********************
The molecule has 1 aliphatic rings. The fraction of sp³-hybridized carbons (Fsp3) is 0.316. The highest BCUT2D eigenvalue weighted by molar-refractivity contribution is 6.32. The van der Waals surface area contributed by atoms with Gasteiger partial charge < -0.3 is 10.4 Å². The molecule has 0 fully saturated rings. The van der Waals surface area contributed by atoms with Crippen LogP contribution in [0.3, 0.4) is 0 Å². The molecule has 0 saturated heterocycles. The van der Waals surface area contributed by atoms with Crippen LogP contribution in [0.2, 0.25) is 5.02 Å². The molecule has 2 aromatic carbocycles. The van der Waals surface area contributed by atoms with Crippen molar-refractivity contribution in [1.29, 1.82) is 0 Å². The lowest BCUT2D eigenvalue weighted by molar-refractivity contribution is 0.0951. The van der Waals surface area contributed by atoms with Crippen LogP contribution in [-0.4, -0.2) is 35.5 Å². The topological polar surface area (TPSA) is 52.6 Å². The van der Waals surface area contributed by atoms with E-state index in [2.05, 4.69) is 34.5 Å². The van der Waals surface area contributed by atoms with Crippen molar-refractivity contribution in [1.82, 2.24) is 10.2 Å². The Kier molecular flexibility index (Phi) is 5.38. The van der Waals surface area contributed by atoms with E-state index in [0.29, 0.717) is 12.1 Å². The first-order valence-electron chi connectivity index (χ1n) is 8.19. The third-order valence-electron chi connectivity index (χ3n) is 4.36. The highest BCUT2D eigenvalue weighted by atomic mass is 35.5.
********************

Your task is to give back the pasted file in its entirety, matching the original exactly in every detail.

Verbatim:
The molecule has 1 aliphatic rings. The fraction of sp³-hybridized carbons (Fsp3) is 0.316. The highest BCUT2D eigenvalue weighted by molar-refractivity contribution is 6.32. The van der Waals surface area contributed by atoms with Gasteiger partial charge < -0.3 is 10.4 Å². The molecule has 0 fully saturated rings. The van der Waals surface area contributed by atoms with Crippen LogP contribution in [0.3, 0.4) is 0 Å². The molecule has 0 saturated heterocycles. The van der Waals surface area contributed by atoms with Crippen LogP contribution in [0.2, 0.25) is 5.02 Å². The molecule has 2 aromatic carbocycles. The van der Waals surface area contributed by atoms with Crippen molar-refractivity contribution in [1.29, 1.82) is 0 Å². The lowest BCUT2D eigenvalue weighted by molar-refractivity contribution is 0.0951. The van der Waals surface area contributed by atoms with Crippen LogP contribution in [-0.4, -0.2) is 35.5 Å². The topological polar surface area (TPSA) is 52.6 Å². The van der Waals surface area contributed by atoms with E-state index in [2.05, 4.69) is 34.5 Å². The van der Waals surface area contributed by atoms with Crippen molar-refractivity contribution in [1.82, 2.24) is 10.2 Å². The Kier molecular flexibility index (Phi) is 5.38. The van der Waals surface area contributed by atoms with E-state index in [0.29, 0.717) is 12.1 Å². The first-order valence-electron chi connectivity index (χ1n) is 8.19. The third-order valence-electron chi connectivity index (χ3n) is 4.36. The highest BCUT2D eigenvalue weighted by atomic mass is 35.5.